The etymology of hoosier is unknown, but it has been used since at least 1830. According to Bill Bryson, there are many suggestions for the derivation of the word, but none is universally accepted. Jacob Piatt Dunn, longtime secretary of the Indiana Historical Society, noted that “hoosier” was frequently used in many parts of the South in the 19th century for woodsmen or rough hill people. He traced the word back to “hoozer,” from the Cumberland dialect of England. This derives from the Anglo-Saxon “hoo”, meaning high or hill. In Cumberland, “hoozer” meant anything unusually large, such as a hill. Immigrants from Cumberland settled in the southern mountains (Cumberland Mountains, Cumberland River, Cumberland Gap, etc.). Their descendants brought the name with them when they settled in the hills of southern Indiana.  But research published in 2007 by Jonathan Clark Smith of Hanover College offers a number of different conclusions and there is no certainty about any of them.

This card brings my total of state map postcards to eight.

This card arrived on 23rd June, travelled 3,778 miles and took 8 days.

 Total so far – 288,701 miles; 24 countries (including 9 US States).

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Card no 102 – Viktorija (leilita) – Vilnius, Lithuania

This card shows a sculpture at the Lithuanian National Drama Theatre. This sculpture of the three muses, by sculptor Stanislav Kuzma, leans out above the theatre and has become symbolic of Vilnius.

This stamp celebrates the Pilgrimage Route of Pope John Paul II.  As the 15th anniversary of Pope John Paul II’s apostolic visit to Lithuania approached, ways were sought to mark the occasion and reflect on the memory of this Servant of God. The bishops of Lithuania proposed joining together the main shrines in Lithuania and that are connected with this Pope to form a Pilgrim Route of John Paul II. The Lithuanian government approved the plan for such a route on August 8, 2007. It currently includes 16 prominent pilgrimage sites. During his visit in 1993, Pope John Paul II gave valuable guidance for the life of the Catholic Church in Lithuania and for the nation as a whole.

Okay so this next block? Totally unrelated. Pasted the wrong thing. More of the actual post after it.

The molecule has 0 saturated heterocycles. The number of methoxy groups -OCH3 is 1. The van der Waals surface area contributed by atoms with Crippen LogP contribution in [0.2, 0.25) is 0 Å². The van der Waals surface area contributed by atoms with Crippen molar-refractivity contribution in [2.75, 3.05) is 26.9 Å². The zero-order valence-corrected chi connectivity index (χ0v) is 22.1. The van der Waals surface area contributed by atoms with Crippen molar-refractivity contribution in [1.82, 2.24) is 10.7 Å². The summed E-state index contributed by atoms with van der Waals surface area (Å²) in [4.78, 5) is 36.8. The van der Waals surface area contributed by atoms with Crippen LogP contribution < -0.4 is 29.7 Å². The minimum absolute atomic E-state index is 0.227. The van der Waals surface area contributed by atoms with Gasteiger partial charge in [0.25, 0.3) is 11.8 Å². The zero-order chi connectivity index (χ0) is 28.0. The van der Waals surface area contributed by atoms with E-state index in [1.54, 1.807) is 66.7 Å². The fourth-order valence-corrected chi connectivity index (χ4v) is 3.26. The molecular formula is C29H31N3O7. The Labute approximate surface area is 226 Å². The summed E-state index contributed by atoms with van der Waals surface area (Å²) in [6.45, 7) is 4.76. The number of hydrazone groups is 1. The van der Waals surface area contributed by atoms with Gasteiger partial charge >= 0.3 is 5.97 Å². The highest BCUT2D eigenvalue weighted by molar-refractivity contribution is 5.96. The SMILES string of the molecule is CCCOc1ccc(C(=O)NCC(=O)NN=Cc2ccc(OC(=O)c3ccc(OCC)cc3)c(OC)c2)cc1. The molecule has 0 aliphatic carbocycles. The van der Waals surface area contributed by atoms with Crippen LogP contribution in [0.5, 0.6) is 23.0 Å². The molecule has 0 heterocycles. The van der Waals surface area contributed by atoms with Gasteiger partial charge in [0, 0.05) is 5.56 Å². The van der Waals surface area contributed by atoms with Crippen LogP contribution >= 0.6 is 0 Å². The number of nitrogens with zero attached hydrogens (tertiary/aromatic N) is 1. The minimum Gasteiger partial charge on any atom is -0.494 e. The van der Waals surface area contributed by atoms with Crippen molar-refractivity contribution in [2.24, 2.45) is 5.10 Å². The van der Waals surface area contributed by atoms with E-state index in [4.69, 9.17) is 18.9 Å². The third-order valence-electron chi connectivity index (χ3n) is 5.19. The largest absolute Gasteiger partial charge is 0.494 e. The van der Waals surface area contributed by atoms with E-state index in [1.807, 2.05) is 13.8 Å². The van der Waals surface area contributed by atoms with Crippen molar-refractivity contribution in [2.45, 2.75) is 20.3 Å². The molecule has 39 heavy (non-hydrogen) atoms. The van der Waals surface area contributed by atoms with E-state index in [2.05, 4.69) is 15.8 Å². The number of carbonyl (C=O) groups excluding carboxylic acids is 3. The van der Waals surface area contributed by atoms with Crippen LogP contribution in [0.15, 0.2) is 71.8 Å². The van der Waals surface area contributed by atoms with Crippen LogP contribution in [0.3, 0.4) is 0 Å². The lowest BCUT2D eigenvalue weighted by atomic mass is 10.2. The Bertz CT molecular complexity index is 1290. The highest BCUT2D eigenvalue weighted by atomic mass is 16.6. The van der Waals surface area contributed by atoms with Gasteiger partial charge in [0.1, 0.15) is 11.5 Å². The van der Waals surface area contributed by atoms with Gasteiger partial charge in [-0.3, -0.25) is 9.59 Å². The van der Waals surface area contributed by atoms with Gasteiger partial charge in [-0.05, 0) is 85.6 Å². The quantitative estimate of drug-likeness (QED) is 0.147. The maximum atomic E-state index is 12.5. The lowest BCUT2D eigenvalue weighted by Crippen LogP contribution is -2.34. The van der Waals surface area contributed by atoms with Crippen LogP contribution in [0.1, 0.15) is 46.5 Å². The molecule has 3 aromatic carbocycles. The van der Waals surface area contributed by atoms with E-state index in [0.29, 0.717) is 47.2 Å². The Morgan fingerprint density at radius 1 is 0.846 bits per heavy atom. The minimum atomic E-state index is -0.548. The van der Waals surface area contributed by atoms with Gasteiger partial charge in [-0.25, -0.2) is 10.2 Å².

This was my first card from Lithuania and takes my countries total to 24

This card arrived on 21st June, travelled 1,146  miles and took 9 days.

 Total so far – 284,923 miles; 24 countries (including 9 US States).

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Card no 101 – Hendrina (CarpeDiem55) – A village near Rotterdam and The Hague, The Netherlands (PC49)

This picture by Mondrian (1872-1944) is called “Composition L with red, yellow and blue” and was painted in 1921.  Piet Mondrian was born Pieter Mondriaan but between his 1905 painting, The River Amstel, and his 1907 Amaryllis, he changed the spelling of his signature from Mondriaan to Mondrian.  Born at Amersfoort in The Netherlands he lived much of his life in France. He was an important contributor to the De Stijl (The Style) art movement and group, which was founded by Theo van Doesburg. He evolved a non-representational form which he termed Neo-Plasticism. This consisted of white ground, upon which was painted a grid of vertical and horizontal black lines and the three primary colors.  Immersed in the crucible of artistic innovation that was post-war Paris, he flourished in an atmosphere of intellectual freedom that enabled him to embrace an art of pure abstraction for the rest of his life. Mondrian began producing grid-based paintings in late 1919, and in 1920, the style for which he came to be renowned began to appear. (Wikipedia)

A most appropriate stamp for this card - a Mondrian no le gusta el verde is Spanish for ‘Mondrian does not like green’.  (It is in Spanish to celebrate Expo 92 which was held in Seville.)

I mentioned the story of this stamp here but this is a clearer picture of it with less franking.

This card arrived on 20th June, travelled 313  miles and took 6 days.

( + amendment for failuire to post 97 in correct order – 183 miles)

Total so far – 283,777 miles; 23 countries (including 9 US States).